Quick – how many Cannonball Run movies were there? If you said two, think again. Most people remember the 1981 original, which starred Burt Reynolds, Farrah Fawcett, and Dom DeLuise. It was a huge hit that spawned a sequel, 1984’s much-maligned Cannonball Run II. (“This is the movie equivalent to phoning it in,” said Roger Ebert in his half-star review.) A lot of people remember that one, too, in part because it reached new levels of cash-an-easy-paycheck atrociousness, more or less killing the public’s interest in the franchise. And maybe that’s why very few people recall that there was a third Cannonball Run movie. On April 21, 1989, Orion Pictures released Speed Zone, which was alternately known as Cannonball Fever. If it’s possible to make a movie on this subject that’s even worse than Cannonball Run II –– and Ebert thought it was, awarding this one a rare zero stars — Speed Zone is it.
Initially conceived as The Cannonball Run III, Speed Zone required a title change when Reynolds and original director Hal Needham opted not to return for another round. The premise is that surly Washington, D.C. police chief Spiro T. Edsel (Peter Boyle) wants to stop the scheduled auto race from his city to California. He arrests all the competitors prior to the start of the event, leaving the sponsors scrambling to find new drivers. The only options are a ragtag assortment of goofballs. There’s a timid parking lot attendant (John Candy), riding with the hot girlfriend (Donna Dixon) of his bully (Eugene Levy). There’s a hitman (Joe Flaherty) and the guy he’s been sent to kill (Matt Frewer). There are two MIT graduates (Sheri Belafonte and Flash Gordon‘s Melody Anderson) who have developed high-tech gizmos to give racers a competitive edge. And there are the millionaire cheaters (the Smothers Brothers) who managed to escape the mass arrest. Tim Matheson and Mimi Kuzyk play TV reporters also competing in the race, under the guise of covering it for their station.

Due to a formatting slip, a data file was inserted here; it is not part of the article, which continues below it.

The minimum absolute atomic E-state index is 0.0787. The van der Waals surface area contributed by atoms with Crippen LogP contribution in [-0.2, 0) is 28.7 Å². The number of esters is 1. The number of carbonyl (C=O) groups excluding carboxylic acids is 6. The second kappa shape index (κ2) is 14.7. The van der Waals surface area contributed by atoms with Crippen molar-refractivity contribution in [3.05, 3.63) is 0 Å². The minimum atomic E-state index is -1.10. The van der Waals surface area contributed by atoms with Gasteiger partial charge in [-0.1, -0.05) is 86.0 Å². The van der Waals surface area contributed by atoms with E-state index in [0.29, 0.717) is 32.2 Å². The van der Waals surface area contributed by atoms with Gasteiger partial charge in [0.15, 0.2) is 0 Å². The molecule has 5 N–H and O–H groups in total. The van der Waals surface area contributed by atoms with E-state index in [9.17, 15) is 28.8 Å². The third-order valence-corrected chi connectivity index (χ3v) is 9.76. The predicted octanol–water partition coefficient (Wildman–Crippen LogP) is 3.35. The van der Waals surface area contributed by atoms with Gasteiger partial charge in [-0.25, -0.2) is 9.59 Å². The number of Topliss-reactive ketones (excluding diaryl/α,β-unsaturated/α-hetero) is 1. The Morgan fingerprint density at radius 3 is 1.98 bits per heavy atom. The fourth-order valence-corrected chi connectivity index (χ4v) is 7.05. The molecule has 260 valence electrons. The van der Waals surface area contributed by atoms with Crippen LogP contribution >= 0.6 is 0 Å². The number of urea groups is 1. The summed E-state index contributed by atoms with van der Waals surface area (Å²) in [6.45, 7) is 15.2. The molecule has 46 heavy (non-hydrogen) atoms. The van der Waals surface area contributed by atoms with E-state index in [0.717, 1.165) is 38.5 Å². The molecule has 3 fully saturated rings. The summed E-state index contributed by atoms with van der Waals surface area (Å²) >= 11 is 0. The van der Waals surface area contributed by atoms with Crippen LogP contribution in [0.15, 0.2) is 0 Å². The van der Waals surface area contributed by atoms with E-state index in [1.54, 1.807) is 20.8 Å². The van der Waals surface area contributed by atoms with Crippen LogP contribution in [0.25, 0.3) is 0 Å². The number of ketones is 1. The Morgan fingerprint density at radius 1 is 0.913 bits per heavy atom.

Speed Zone also boasts a number of celebrity cameos, including Brooke Shields (who won a Worst Supporting Actress Razzie Award for her role as herself), Alyssa Milano, John Schneider, veteran character actor Lee Van Cleef, Olympic gold medalist Carl Lewis, and NASCAR legend Richard Petty. Most notably, Jamie Farr cameos as the Sheik, the character he also played in the two previous Cannonball Run installments, making him the only actor to appear in all three.
There’s not much plot in Speed Zone. It’s essentially a series of barely-connected scenes in which the characters either engage in bizarre bantering in their cars or attempt to outsmart each other through a variety of dirty tricks. The level of humor in the movie is often lowbrow. In one of the lamest jokes, a Frenchman on an airplane offers Tom Smothers his peanuts, but it sounds as though he’s saying “penis,” leading to some homophobic confusion. Other times, the comedy is just plain goofy, with no real point. Boxer Michael Spinks, for instance, emerges from a store holding a box of wine under each arm. Upon seeing his car accidentally demolished by two of the Cannonball participants, he squeezes the boxes so hard that they spray.